Clinical Rheumatology

, Volume 29, Issue 11, pp 1223–1228

The synovial fluid adiponectin-leptin ratio predicts pain with knee osteoarthritis

Authors

    • Division of Orthopaedic SurgeryUniversity Health Network
    • Department of SurgeryUniversity of Toronto
    • Toronto Western HospitalUniversity Health Network
  • Mark Takahashi
    • MaRS Discovery InstituteUniversity of Toronto
  • Holly Smith
    • Division of Orthopaedic SurgeryUniversity Health Network
    • Department of SurgeryUniversity of Toronto
  • Randy Rizek
    • Division of Orthopaedic SurgeryUniversity Health Network
    • Department of SurgeryUniversity of Toronto
  • Nizar N. Mahomed
    • Division of Orthopaedic SurgeryUniversity Health Network
    • Division of Health Care and Outcomes Research and Arthritis Community Research and Evaluation Unit, Toronto Western Research Institute
    • Department of Health Policy, Management and Evaluation and Department of SurgeryUniversity of Toronto
Original Article

DOI: 10.1007/s10067-010-1429-z

Cite this article as:
Gandhi, R., Takahashi, M., Smith, H. et al. Clin Rheumatol (2010) 29: 1223. doi:10.1007/s10067-010-1429-z

Abstract

The relationship between adipokines, such as leptin and adiponectin, and cartilage degeneration is being increasingly recognized. We asked what the relationship is between these hormones and patient-reported knee osteoarthritis (OA) pain. We collected demographic data, Short Form McGill Pain scores, Western Ontario and McMaster Universities Arthritis Index (WOMAC) pain scores, and synovial fluid (SF) samples from 60 consecutive patients with severe knee OA at the time of joint replacement surgery. SF samples were analyzed for leptin and adiponectin using specific ELISA. Non-parametric correlations and linear regression modeling were used to identify the relationship between the adipokines and pain levels. The correlations between the individual adipokines and the pain scales were low to moderate and consistently less than that for the corresponding adiponectin/leptin (A/L) ratio. Linear regression modeling showed that the A/L ratio was a significant predictor of a greater level of pain on the MPQ-SF (p = 0.03) but not the WOMAC pain scale (p = 0.77). A greater A/L ratio was associated with less pain with severe knee OA and this metabolic pathway may represent a target for novel therapeutics.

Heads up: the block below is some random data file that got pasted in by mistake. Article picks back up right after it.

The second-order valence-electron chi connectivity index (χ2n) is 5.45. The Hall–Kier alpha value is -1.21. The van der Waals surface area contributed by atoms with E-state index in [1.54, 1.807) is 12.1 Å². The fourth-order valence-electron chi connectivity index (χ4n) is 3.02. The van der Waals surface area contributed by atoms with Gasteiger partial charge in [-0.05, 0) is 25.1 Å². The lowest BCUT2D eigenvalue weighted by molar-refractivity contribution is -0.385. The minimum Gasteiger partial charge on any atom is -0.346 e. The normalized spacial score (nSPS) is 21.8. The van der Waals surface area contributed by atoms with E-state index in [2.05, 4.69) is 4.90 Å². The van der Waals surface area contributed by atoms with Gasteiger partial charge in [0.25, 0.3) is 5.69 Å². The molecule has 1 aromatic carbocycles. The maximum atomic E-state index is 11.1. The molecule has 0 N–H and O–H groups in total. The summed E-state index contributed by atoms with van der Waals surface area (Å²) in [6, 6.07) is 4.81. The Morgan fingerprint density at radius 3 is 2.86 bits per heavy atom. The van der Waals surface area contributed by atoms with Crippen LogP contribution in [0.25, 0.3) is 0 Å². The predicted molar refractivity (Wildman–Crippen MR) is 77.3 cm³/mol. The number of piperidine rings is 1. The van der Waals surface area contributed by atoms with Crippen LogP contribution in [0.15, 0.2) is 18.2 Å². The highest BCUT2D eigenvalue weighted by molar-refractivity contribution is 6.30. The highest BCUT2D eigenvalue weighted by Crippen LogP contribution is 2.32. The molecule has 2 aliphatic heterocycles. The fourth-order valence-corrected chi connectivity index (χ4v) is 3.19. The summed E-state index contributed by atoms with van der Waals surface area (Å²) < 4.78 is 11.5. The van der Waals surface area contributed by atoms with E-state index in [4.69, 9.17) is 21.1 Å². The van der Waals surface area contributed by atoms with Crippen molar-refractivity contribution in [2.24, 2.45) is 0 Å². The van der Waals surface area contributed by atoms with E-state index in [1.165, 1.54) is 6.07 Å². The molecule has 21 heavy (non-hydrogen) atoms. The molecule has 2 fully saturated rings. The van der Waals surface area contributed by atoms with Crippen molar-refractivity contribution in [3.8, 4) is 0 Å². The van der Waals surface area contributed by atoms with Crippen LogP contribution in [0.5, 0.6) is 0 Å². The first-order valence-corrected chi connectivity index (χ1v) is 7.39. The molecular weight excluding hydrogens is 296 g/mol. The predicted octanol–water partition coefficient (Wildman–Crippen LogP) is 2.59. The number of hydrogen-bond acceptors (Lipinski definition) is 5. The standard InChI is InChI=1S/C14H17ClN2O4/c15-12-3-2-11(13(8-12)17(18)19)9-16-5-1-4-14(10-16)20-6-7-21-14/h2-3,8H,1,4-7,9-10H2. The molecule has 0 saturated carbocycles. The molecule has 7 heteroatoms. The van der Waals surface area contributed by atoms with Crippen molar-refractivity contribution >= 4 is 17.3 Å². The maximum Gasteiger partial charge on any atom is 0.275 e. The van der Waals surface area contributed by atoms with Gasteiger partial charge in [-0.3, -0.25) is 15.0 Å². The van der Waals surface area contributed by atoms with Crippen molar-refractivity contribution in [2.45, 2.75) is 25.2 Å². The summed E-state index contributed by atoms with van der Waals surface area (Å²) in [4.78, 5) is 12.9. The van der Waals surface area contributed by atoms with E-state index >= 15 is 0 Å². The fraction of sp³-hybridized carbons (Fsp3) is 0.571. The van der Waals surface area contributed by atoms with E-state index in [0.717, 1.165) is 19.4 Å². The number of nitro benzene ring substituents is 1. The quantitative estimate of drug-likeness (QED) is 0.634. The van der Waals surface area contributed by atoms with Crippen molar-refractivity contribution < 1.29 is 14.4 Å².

Keywords

LeptinObesityOsteoarthritisPain

Copyright information

© Clinical Rheumatology 2010